Moderna Inc. has authorized the use of its Covid-19 vaccine to develop mRNA vaccines for the World Health Organization that will expand vaccine production and make them more accessible to poor countries.
The WHO is collaborating with Afrigen Biologics & Vaccines, a South African biotechnology company. Afrigen used the Moderna vaccine in its research to compare its effectiveness with that of its own vaccine, according to the company's managing director, Petro Terblanche. The experiments were conducted on mice.
The latest strains of the Covid-19 virus have a milder course of the disease, which has reduced the demand for vaccinations worldwide. Despite this, people in poor countries remain vulnerable to the virus, since vaccination is not common there. Afrigen aims to develop a vaccine with Moderna. The vaccine will be produced under the auspices of the WHO mRNA Vaccine Technology Transfer Center in Cape Town at no fewer than 15 manufacturing facilities around the world.
Moderna has not previously supplied the vaccine directly. According to Marie-Paul Kini, chairman of the UN-backed Medical Patent Pool, the French government was allowed to provide the Moderna vaccine after a request from the Pool. Pfizer Inc. denied a similar request because it did not consider the need for the vaccine urgent, she said.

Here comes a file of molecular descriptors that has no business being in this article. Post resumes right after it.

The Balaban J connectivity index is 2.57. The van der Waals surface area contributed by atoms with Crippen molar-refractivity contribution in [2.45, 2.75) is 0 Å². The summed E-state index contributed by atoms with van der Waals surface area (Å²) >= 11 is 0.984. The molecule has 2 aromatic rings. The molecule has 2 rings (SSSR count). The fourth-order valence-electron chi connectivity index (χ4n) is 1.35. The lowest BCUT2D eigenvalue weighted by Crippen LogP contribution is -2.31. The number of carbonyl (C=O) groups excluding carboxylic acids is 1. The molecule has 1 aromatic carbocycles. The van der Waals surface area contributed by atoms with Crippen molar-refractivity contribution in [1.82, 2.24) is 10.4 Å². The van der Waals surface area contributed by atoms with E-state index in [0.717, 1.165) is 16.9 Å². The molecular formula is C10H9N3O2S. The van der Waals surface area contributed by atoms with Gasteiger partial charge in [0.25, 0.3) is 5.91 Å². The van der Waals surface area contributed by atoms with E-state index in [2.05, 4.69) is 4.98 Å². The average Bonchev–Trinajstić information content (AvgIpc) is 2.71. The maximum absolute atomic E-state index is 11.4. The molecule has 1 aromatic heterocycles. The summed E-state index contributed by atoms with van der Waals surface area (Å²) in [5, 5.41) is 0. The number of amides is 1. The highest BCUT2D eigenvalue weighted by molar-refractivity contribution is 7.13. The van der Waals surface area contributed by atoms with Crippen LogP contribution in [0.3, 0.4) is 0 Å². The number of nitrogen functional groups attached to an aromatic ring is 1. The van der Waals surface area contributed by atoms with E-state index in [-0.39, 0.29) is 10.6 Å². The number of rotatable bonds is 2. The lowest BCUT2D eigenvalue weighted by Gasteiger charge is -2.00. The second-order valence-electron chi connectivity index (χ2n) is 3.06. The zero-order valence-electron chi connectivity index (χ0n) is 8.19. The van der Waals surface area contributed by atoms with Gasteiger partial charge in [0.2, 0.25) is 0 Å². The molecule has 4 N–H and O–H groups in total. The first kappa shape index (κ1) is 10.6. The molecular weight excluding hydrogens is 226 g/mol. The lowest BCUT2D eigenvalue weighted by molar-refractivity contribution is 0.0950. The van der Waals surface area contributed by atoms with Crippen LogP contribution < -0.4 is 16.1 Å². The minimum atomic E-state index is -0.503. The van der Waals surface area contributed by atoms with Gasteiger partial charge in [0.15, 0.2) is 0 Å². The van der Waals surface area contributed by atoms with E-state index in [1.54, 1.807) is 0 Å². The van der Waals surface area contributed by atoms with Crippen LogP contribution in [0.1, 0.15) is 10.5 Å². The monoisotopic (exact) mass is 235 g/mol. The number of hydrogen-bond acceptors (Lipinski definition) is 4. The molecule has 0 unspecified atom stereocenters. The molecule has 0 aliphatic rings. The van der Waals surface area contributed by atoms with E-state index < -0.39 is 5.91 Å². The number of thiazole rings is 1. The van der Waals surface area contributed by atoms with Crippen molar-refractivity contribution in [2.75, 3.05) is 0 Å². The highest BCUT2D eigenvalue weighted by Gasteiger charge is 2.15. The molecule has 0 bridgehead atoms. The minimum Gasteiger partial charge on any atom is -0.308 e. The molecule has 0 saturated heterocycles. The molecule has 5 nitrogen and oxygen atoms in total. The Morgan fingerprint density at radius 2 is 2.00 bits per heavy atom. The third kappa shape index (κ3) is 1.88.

Moderna and the partnership between Pfizer and BioNTech SE are under increasing pressure to allow factories in poorer countries to produce their vaccines after the world's wealthiest countries rushed to vaccinate their populations, while vaccines were virtually unavailable in much of Africa.
In response to questions, Pfizer representatives said that the company has received many offers to cooperate with the pandemic's beginnings, but unfortunately it cannot accept them all, due to the organization's focus on supplying under existing agreements with governments.
The company said trials of the Afrigen vaccine in mice at an early stage caused a "strong immune response." According to Terblanche, Moderna has placed some conditions on the use of its vaccine in research, declining to go into detail.
Afrigen may need additional help from Moderna or Pfizer. That assistance includes obtaining approval to use the vaccine for human comparative trials. According to Kieni, this request is expected in the coming weeks.